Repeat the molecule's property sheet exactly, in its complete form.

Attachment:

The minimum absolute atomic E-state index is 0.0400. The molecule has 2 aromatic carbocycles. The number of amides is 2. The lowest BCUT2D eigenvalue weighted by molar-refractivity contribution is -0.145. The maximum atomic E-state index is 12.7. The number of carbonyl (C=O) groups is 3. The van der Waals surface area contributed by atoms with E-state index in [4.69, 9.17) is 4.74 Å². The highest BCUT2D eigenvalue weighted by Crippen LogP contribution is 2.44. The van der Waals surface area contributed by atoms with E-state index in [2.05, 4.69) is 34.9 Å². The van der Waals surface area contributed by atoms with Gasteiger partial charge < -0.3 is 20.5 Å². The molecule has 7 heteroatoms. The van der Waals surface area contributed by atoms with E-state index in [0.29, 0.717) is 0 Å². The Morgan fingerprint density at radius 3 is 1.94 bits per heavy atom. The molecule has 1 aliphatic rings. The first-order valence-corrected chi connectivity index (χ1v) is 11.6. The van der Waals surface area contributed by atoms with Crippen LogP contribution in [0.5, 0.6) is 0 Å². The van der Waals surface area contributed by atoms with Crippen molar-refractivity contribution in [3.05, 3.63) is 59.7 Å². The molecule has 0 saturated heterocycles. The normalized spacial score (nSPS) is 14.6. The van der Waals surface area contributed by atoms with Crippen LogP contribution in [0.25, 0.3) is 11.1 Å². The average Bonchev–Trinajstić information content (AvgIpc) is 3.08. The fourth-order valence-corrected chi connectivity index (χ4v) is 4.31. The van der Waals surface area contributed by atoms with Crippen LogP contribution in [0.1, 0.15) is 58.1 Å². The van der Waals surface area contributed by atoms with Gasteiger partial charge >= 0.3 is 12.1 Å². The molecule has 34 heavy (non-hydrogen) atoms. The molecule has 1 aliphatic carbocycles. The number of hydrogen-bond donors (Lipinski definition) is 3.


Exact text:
The minimum absolute atomic E-state index is 0.0400. The molecule has 2 aromatic carbocycles. The number of amides is 2. The lowest BCUT2D eigenvalue weighted by molar-refractivity contribution is -0.145. The maximum atomic E-state index is 12.7. The number of carbonyl (C=O) groups is 3. The van der Waals surface area contributed by atoms with E-state index in [4.69, 9.17) is 4.74 Å². The highest BCUT2D eigenvalue weighted by Crippen LogP contribution is 2.44. The van der Waals surface area contributed by atoms with E-state index in [2.05, 4.69) is 34.9 Å². The van der Waals surface area contributed by atoms with Gasteiger partial charge < -0.3 is 20.5 Å². The molecule has 7 heteroatoms. The van der Waals surface area contributed by atoms with E-state index in [0.29, 0.717) is 0 Å². The Morgan fingerprint density at radius 3 is 1.94 bits per heavy atom. The molecule has 1 aliphatic rings. The first-order valence-corrected chi connectivity index (χ1v) is 11.6. The van der Waals surface area contributed by atoms with Crippen LogP contribution in [0.5, 0.6) is 0 Å². The van der Waals surface area contributed by atoms with Crippen molar-refractivity contribution in [3.05, 3.63) is 59.7 Å². The molecule has 0 saturated heterocycles. The normalized spacial score (nSPS) is 14.6. The van der Waals surface area contributed by atoms with Crippen LogP contribution in [0.25, 0.3) is 11.1 Å². The average Bonchev–Trinajstić information content (AvgIpc) is 3.08. The fourth-order valence-corrected chi connectivity index (χ4v) is 4.31. The van der Waals surface area contributed by atoms with Crippen LogP contribution in [0.1, 0.15) is 58.1 Å². The van der Waals surface area contributed by atoms with Gasteiger partial charge >= 0.3 is 12.1 Å². The molecule has 34 heavy (non-hydrogen) atoms. The molecule has 1 aliphatic carbocycles. The number of hydrogen-bond donors (Lipinski definition) is 3.